IUD Insertion

Everywoman's mural form our original location

Why come to us for an IUD?

  • Our doctors are highly skilled and have put in thousands of IUDs. Research shows that IUD insertions are safer and more comfortable with experienced doctors.
  • We can help you decide what IUD is best for you, based on the most up-to-date medical research.
  • We use local anesthetic to reduce discomfort with IUD insertions.
  • We do on-site ultrasounds before and after each insertion to ensure that the IUD is correctly placed.
  • We are usually able to help even if you have challenging or complicated IUD insertion issues.
  • We do sexually transmitted infection testing at same time as IUD insertions and pap testing if you are due.
  • We are able to insert IUDs at any time during your cycle (you do not need to be on your period at the time of insertion).

General IUD Information
IUDs (inter-uterine devices) are very effective, convenient, long acting, and have very high satisfaction rates compared to other methods. They don’t require remembering anything (like taking a pill every day) and are safe for women who cannot use birth control containing estrogen. They can be removed at any time by a doctor if you do not like them or want to get pregnant. IUDs are rapidly reversible, meaning that fertility will return very quickly after removal. Copper IUDs are the mostly effective method of emergency contraception and can be inserted up to seven days after unprotected sex.

You can use our online booking request form to request an appointment for an IUD insertion at our clinic.

iud Copper IUD on the left, Mirena on the right

Copper IUD

What does it cost and how long does it last?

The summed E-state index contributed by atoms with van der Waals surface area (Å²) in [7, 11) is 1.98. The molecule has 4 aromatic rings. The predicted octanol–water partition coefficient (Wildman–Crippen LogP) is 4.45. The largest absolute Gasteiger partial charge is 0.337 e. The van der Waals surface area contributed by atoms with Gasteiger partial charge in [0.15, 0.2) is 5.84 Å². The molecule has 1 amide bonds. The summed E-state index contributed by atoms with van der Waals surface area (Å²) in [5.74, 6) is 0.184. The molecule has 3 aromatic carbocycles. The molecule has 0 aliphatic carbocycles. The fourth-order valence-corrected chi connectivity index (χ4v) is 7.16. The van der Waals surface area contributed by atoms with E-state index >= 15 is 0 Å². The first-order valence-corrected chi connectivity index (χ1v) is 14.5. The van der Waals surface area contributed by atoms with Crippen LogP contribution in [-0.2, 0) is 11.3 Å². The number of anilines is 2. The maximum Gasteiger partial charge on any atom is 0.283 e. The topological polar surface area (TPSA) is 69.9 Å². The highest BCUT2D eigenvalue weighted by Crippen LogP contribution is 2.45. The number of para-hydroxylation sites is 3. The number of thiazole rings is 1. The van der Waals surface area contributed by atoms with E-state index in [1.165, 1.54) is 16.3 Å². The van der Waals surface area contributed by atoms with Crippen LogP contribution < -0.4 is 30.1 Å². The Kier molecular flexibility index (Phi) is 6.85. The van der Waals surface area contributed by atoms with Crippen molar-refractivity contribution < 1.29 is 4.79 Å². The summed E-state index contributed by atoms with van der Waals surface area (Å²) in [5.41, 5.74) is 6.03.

It costs $75 for up to 5 years or $90 for up to 10 years.
What is it made of?
It contains plastic and copper.
How does it work?
It prevents fertilization of an egg and/or changes the lining so that it’s less likely for a fertilized egg to attach to the uterus.
How effective is it?
About 1/100 pregnancies per year (compared to 8/100 with pills and 15/100 with condoms)
What are the side effects?
Periods may be heavier, longer, and more painful by 20-50% for most people. After 3-4 months they usually get lighter
What are its advantages?
Over 99% effective at preventing pregnancy as emergency contraception (Plan B is only 50-60%) if used within seven days of unprotected sex

After a copper IUD insertion: you can expect your regular period to come at its usual time. Your period is likely to be heavier and longer, especially in the first three to four months. We recommend you take ibuprofen (Advil) all the way through your period for these first months to reduce cramping and bleeding. You may also have some cramping and/or on and off bleeding, spotting or brown discharge outside of your period in the first few months.

Mirena IUD

What does it cost and how long does it last?